This year’s results from Medscape’s Physician Compensation Report
were collected before the COVID-19 pandemic swept the nation and left its indelible mark on physicians. And for the first time in their careers, many physicians have since reported being laid off or furloughed
. However, the overall trend for 2020 prior to COVID-19 was that physician salaries were increasing.
The COVID-19 effect: layoffs, furloughs, and salary cuts
Some of the most startling statistics the survey uncovered were that 43,000 healthcare workers were laid off in March 2020. This trend has continued as hospitals and physician groups nationwide have laid off or furloughed healthcare workers and cut salaries to stay afloat, a result of a reported 55% decrease in revenue and 60% decrease in patient volume
The physicians hardest hit have been the specialists who routinely perform “elective” procedures — put on hold to ensure sufficient beds and PPE equipment would be available for COVID-19-positive patients. Some of the specialties hardest hit were those who are typically among the highest earners: orthopedic surgeons, dermatologists, plastic surgeons, cardiologists, and ophthalmologists.
Primary care physicians, however, have been able to take advantage of telehealth technology, which has been embraced by patients during the pandemic. “Specialists are currently having more troubles than PCPs because they’re dependent on elective cases, which can’t be directly addressed by telemedicine,” observes Joel Greenwald MD
, CEO of Greenwald Wealth Management, St. Louis Park, Minnesota.
Annual and overall salary: On the rise before the pandemic
Because this survey was performed before the full impact of COVID-19 pandemic was felt, its effect on physician salaries has yet to be fully realized. However, at the time of the survey, the results revealed that physician salaries were growing — specialists noting a 1.5% increase in annual salary, and primary care physicians reporting an average increase of 2.5%.
Orthopedics and cardiology have been among the specialties with the highest compensation for the past six years; otolaryngology, plastic surgery, and radiology are also top earners, all reporting salaries over $427,000 per year. Family medicine and pediatrics report the lowest incomes, earning under $232,000 per year.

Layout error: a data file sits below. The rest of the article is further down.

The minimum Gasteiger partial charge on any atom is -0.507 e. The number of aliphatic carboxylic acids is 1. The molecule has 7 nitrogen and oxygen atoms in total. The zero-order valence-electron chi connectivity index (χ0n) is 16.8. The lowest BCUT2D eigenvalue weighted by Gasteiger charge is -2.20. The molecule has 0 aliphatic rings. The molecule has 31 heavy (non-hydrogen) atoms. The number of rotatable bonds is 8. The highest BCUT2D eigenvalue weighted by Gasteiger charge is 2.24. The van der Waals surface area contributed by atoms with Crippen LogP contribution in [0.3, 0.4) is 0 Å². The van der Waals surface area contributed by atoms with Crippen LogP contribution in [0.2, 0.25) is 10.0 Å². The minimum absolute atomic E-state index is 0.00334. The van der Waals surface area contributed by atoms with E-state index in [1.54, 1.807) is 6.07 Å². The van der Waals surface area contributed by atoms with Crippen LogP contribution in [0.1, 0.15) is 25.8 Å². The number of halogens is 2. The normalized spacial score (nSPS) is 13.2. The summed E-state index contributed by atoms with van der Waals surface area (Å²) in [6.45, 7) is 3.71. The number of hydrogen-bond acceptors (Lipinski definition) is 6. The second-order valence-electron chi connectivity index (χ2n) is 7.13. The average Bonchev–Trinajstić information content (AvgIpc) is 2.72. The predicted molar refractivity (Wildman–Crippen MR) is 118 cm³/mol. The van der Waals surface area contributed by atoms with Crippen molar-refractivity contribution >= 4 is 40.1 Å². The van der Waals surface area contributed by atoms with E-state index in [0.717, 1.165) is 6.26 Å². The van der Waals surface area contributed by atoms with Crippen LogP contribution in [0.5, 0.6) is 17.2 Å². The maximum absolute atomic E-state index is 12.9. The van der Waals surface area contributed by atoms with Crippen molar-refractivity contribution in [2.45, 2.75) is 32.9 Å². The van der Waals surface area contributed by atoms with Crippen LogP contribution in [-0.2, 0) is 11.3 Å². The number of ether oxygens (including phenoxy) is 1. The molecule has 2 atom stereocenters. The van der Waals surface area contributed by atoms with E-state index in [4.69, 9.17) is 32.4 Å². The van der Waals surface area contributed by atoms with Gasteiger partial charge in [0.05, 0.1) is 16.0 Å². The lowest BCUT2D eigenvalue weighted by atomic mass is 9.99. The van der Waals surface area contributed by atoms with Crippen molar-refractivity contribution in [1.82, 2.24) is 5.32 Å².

Most specialties saw physician salary increases in 2020
Many specialists reported they were on track to earn more in 2020 than they earned the prior year. Physicians practicing public health and preventive medicine saw double-digit (11%) growth in salary, closely followed by allergy and immunologists, who noted a 9% increase in income. Only two specialties’ salaries — otolaryngology and dermatology — had reported a drop, of 1% and 2% respectively.
“Heartland” physicians earn the most
Medscape’s Physician Compensation Survey reveals that doctors working in the Heartland
of the United States typically make the most money. However, this year saw the addition of some new states: Utah, Ohio, and North Carolina bumped Connecticut, Arkansas, and Nevada to make the top 10 states. Kentucky topped the list, with an average salary of $346,000. Georgia rounded out the 10 highest paying states with an average annual salary of $323,000.
Self-employed vs. employed physicians
Physicians who reported being self-employed earned 20% more than their employed counterparts ($357,000 vs $279,000). This has remained fairly consistent year over year. One possible reason for this, Medscape postulates, is that a greater percentage of self-employed physicians (41%) are 45 years or older, compared with just 21% of physicians younger than 45 reporting they are self-employed.
More than half of physicians surveyed (56%) reported having incentive bonuses
, whether it’s a relative value bonus
(RVU) or a collections bonus. Incentive bonuses are tied to performance with the intention of motivating physicians to work more or be more productive. However, the survey found that only one-third of PCPs and specialists say the prospect of a bonus encouraged them to work longer hours.
Are physicians being fairly compensated?
This year, oncologists, emergency medicine physicians, and radiologists (67%) reported feeling they are fairly compensated. Nephrologists (44%) feel they are the least fairly compensated, a consistent trend for the past several years.
Although the results of the survey reveal specialists typically earn more than PCPs and family practice physicians, the full impact of the pandemic has yet to be fully understood. Regardless of the differences in income among specialists, COVID-19 has made it clear that the first concern of all physicians is the care and safety of their patients and their families.
For more findings, view the full physician salary 2020 report
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Chart images from Medscape.com